Yes, if a law is passed against X behavior, and that behavior stops, you certainly have a good reason for saying the law is what caused the drop. However, if you are told that, instead of the law, something else caused the drop, then it is incumbent upon you to prove your assertion. (Just because a law is passed prohibiting the hunting of passenger pigeons, that doesn’t mean the law is responsible for no such hunting, simply because they are extinct. They can’t be hunted.)

        12. avatar Sam I Am says:

          The relationship between ending Prohibition and passing the CGA is an interesting inquiry. However, simply because a separate factor is present one cannot conclude that the separate factor is the sole driver of the outcome. If the presence of one factor negates another, the presence of the other factor negates the one. Still, the confluence of the events is interesting.

        13. avatar Steve S. says:

          SAM I AM wrote: “The relationship between ending Prohibition and passing the CGA is an interesting inquiry. However, simply because a separate factor is present one cannot conclude that the separate factor is the sole driver of the outcome. If the presence of one factor negates another, the presence of the other factor negates the one. Still, the confluence of the events is interesting.”

          I do not see your connection between the repeal of Prohibition (1933) and the Gun Control Act (1968) that was enacted 35 years later.

        14. avatar Sam I Am says:

          The 18th Amendment was repealed in 1933 with the 21st Amendment. The GCA in this string refers to both the first federal gun-control law, the National Firearms Act of 1934, and the Gun Control Act of 1968. We had been using “NFA/GCA” in combination, and shortened it to GCA to include both pieces of legislation as relates to private ownership of machine guns.

          Sorry for the confusion. Hope you understand.

    3. avatar BLoving says:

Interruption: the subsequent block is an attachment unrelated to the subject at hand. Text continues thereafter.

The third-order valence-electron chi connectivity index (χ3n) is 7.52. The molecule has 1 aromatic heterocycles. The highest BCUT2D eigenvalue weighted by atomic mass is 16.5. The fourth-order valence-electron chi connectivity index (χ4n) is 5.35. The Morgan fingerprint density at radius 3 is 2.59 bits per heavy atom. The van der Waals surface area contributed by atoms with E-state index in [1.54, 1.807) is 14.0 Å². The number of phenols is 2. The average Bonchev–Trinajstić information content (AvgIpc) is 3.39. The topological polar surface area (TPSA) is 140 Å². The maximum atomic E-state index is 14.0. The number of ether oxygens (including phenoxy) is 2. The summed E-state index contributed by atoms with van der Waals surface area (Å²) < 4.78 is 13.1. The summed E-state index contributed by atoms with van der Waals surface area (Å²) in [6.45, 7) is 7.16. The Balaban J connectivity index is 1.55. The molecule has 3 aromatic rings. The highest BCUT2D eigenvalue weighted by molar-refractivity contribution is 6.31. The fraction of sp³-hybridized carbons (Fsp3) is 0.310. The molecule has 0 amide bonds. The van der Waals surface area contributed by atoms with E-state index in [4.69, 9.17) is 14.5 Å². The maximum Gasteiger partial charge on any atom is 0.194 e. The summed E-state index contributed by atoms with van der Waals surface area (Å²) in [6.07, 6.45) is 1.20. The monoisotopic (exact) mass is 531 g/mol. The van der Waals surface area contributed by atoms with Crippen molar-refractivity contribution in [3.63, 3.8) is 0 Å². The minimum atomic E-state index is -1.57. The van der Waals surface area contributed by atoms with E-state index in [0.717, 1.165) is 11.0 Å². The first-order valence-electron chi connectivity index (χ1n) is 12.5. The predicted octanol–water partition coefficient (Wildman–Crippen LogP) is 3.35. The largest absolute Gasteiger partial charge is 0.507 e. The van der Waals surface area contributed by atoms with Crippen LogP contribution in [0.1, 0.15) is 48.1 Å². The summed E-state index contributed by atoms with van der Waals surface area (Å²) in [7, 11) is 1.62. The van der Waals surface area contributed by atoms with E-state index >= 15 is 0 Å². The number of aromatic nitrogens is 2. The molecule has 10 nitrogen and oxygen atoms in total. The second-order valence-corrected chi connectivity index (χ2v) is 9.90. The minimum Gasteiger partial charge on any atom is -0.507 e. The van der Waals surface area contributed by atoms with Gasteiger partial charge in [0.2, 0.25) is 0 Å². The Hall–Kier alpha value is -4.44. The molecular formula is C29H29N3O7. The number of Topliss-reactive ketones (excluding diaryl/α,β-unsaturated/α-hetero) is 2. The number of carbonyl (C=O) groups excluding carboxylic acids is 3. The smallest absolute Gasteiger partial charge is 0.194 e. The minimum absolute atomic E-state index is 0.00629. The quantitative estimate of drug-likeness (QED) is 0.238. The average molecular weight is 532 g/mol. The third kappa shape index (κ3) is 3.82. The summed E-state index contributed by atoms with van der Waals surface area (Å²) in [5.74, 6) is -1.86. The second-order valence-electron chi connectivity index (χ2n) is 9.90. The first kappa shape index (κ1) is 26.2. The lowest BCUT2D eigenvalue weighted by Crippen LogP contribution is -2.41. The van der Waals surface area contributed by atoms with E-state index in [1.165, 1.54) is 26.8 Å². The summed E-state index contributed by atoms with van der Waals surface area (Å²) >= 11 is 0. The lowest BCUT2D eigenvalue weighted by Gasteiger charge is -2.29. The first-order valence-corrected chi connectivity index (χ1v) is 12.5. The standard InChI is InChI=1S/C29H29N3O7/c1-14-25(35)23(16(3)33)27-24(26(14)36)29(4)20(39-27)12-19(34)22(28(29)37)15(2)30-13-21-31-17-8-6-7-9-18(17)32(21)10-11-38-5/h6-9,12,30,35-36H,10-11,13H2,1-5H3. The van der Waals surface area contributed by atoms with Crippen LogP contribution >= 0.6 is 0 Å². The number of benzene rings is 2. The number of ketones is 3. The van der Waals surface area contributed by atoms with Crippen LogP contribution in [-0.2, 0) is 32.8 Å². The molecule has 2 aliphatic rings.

See my post above.
      The GCA was a gun OWNER Control Law. It mandated that only the wealthiest, most well-connected, least-likely-to-be-a-common-criminal types would be allowed to have certain classes of guns and in that sense, yes – it reduced or eliminated crimes committed with those devices.
      But at what cost? Now the lower income, not well-connected, predominantly minority races would have to give up their right to own those things too… their rights were no longer equal under the law.
      Not sure that has been a fair trade.
      🤠

      1. avatar Sam I Am says:

        Your conclusions are accurate, but irrelevant.

        Tight control over machine guns almost eliminated crime where a machine gun was used. Nothing else about the statement matters.

        Can such tight control over all firearms be just as successful (success meaning taking action that reduces “gun violence”)? That is the question.

        We are arguing irrelevant points to the anti-gun lobby (populace). The people who want to be rid of guns do not believe the government is hostile to its citizens. The people who want to be rid of guns do not believe the gun owners of this country can actually fight-off an evil government. The people who want to be rid of guns do not see gun ownership as contributing anything to their safety. The people who want to be rid of guns believe themselves to be “good” and “reasonable” persons. They cannot imagine ever doing anything to another person by using a gun, thus no other “good” or “reasonable” person would want to do so either.